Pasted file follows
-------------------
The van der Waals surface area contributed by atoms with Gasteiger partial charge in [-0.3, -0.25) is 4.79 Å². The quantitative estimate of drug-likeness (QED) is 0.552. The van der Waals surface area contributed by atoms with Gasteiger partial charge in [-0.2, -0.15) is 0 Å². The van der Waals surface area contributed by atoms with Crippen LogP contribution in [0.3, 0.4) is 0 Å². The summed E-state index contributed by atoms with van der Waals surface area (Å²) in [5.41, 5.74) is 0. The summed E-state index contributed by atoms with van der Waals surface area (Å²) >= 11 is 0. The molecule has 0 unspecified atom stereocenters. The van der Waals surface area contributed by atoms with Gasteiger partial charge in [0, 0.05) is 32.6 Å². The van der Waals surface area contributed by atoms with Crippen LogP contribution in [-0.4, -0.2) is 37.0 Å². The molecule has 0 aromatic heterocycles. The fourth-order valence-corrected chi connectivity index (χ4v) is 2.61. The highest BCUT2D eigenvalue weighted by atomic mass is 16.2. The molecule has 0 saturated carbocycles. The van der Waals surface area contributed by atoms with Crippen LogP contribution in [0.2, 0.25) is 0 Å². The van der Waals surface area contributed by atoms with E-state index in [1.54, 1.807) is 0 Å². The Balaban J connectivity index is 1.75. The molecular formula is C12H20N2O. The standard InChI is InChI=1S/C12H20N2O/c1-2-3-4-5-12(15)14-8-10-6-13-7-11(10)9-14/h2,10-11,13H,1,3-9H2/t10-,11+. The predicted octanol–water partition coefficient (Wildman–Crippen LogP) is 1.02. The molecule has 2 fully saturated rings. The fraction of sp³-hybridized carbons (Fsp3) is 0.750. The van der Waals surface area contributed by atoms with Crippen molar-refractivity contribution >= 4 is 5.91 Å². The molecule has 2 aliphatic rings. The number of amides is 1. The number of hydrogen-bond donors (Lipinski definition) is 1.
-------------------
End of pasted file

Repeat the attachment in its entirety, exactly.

The van der Waals surface area contributed by atoms with Gasteiger partial charge in [-0.3, -0.25) is 4.79 Å². The quantitative estimate of drug-likeness (QED) is 0.552. The van der Waals surface area contributed by atoms with Gasteiger partial charge in [-0.2, -0.15) is 0 Å². The van der Waals surface area contributed by atoms with Crippen LogP contribution in [0.3, 0.4) is 0 Å². The summed E-state index contributed by atoms with van der Waals surface area (Å²) in [5.41, 5.74) is 0. The summed E-state index contributed by atoms with van der Waals surface area (Å²) >= 11 is 0. The molecule has 0 unspecified atom stereocenters. The van der Waals surface area contributed by atoms with Gasteiger partial charge in [0, 0.05) is 32.6 Å². The van der Waals surface area contributed by atoms with Crippen LogP contribution in [-0.4, -0.2) is 37.0 Å². The molecule has 0 aromatic heterocycles. The fourth-order valence-corrected chi connectivity index (χ4v) is 2.61. The highest BCUT2D eigenvalue weighted by atomic mass is 16.2. The molecule has 0 saturated carbocycles. The van der Waals surface area contributed by atoms with Crippen LogP contribution in [0.2, 0.25) is 0 Å². The van der Waals surface area contributed by atoms with E-state index in [1.54, 1.807) is 0 Å². The Balaban J connectivity index is 1.75. The molecular formula is C12H20N2O. The standard InChI is InChI=1S/C12H20N2O/c1-2-3-4-5-12(15)14-8-10-6-13-7-11(10)9-14/h2,10-11,13H,1,3-9H2/t10-,11+. The predicted octanol–water partition coefficient (Wildman–Crippen LogP) is 1.02. The molecule has 2 fully saturated rings. The fraction of sp³-hybridized carbons (Fsp3) is 0.750. The van der Waals surface area contributed by atoms with Crippen molar-refractivity contribution >= 4 is 5.91 Å². The molecule has 2 aliphatic rings. The number of amides is 1. The number of hydrogen-bond donors (Lipinski definition) is 1.